Wednesday, 15 February 2017

Old(er) dog, new tricks

Habits are a blocker to learning; the mindlessness of habit reduces conscious engagement with your surroundings, so you miss opportunities to be surprised and challenged, and to be truly “alive”.

This I learned from Alain de Botton's How Proust Can Change Your Life which is a great read for a winter's weekend. (By contrast, Proust's great work kept me occupied for 3 years, one volume for each winter and summer holiday...)

How to apply this wisdom? Well I've decided to leave the company where I've been working contentedly for seven years because it's become a comfortable habit for me. In my new job I'll be challenged and will feel a bit insecure - I expect to learn a lot!

And in a move of greater significance for the world and for public safety, I'm also trying to break a habit that I've formed in a half-century of car travel, by adopting a better way of opening car doors.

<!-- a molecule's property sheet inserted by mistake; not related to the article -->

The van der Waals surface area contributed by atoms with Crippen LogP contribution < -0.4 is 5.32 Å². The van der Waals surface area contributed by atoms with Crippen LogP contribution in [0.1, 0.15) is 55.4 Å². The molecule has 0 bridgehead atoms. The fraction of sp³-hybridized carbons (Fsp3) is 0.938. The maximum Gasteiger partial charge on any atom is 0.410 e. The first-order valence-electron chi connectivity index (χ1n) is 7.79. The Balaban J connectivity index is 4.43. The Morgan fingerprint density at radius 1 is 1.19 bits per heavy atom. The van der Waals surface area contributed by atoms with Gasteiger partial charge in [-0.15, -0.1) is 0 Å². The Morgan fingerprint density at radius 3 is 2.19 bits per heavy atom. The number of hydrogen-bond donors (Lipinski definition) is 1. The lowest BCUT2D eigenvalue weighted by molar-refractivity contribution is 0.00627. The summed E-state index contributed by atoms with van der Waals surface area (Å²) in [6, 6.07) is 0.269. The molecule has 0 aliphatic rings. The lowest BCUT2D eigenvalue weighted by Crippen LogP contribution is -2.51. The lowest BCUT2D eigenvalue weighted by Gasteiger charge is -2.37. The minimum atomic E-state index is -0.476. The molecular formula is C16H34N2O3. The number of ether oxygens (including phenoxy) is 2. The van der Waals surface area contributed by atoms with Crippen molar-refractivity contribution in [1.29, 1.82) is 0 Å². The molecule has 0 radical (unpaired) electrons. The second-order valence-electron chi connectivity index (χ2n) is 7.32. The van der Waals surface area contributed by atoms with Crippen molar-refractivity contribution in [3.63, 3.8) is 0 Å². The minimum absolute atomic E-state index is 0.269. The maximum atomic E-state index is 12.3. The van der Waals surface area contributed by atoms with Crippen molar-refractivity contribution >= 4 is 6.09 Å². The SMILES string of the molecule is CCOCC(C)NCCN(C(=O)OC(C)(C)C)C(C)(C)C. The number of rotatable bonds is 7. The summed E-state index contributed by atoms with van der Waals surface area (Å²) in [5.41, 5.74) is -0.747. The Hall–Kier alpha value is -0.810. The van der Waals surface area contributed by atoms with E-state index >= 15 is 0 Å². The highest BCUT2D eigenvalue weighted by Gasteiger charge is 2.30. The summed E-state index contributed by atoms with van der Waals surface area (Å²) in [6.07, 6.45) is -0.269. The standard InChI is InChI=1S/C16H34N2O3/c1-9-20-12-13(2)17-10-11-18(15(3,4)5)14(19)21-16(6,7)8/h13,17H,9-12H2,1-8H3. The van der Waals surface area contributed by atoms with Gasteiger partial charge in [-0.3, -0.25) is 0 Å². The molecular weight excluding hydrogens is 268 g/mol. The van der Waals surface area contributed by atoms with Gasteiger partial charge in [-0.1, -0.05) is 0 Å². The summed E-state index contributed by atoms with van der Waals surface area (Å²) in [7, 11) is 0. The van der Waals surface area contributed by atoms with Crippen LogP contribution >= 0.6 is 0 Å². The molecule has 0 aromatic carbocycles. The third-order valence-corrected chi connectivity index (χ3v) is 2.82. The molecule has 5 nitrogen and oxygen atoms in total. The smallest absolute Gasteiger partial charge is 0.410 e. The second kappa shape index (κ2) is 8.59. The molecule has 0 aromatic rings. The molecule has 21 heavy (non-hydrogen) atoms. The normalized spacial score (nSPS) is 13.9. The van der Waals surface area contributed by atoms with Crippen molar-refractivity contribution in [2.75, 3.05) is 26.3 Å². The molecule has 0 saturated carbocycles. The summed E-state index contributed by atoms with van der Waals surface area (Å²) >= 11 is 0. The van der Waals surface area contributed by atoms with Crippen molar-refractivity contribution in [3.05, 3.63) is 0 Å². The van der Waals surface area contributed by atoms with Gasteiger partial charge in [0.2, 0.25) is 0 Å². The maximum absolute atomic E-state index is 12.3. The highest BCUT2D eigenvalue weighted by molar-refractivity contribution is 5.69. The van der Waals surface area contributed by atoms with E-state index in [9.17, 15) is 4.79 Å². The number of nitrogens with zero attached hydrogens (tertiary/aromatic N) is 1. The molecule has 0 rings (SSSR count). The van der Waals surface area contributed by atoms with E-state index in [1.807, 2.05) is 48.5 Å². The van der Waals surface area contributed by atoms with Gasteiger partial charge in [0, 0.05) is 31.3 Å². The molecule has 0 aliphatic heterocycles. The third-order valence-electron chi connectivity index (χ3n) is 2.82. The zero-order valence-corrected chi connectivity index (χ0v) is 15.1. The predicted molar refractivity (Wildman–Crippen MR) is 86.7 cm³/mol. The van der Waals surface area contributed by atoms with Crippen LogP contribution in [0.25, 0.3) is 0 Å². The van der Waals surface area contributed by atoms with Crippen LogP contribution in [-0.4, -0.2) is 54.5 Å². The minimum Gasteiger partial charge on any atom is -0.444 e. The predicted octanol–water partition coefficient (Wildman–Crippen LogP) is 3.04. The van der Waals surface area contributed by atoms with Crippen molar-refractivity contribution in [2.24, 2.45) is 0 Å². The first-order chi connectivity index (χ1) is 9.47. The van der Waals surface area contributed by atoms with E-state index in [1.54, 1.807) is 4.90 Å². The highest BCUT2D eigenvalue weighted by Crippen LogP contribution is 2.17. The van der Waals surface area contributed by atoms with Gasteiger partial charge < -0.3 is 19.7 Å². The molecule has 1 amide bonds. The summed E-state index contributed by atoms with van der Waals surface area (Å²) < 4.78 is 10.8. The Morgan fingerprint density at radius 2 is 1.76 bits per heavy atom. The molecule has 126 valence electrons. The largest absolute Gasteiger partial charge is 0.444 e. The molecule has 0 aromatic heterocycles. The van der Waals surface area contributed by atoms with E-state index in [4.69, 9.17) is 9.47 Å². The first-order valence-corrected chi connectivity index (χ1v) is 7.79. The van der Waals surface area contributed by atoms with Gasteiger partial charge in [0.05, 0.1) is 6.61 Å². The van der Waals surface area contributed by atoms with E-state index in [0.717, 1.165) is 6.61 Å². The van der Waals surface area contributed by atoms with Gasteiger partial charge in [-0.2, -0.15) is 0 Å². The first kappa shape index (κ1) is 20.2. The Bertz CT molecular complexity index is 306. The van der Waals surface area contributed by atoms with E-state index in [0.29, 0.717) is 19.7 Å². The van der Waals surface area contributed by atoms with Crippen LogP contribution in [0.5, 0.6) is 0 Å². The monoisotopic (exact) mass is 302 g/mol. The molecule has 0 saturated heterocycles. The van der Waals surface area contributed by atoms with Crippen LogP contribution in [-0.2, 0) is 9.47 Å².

It's called the 'Dutch reach' and I learned about it in a letter to The Guardian
The Netherlands has found a solution to the problem of car doors and cyclists (Transport secretary knocks man off his bike, 16 December). Dutch motorists are trained to open the car door with their opposite hand. This forces the body to swivel, and your eyes to look backward, thus spotting a passing cyclist. Drivers must demonstrate this to pass the driving test. It is referred to sometimes as the “Dutch reach”. In the Netherlands it is simply called how you open your car door. 
Henry Stewart
London
It's a technique to avoid this:

 

I've been doing it for a week and I have to stop and remind myself every time I get out of the car. I've asked my kids to police me, which of course they're only too happy to do! Opening the car door is now a learning experience for me - and the world is a tiny bit safer for cyclists.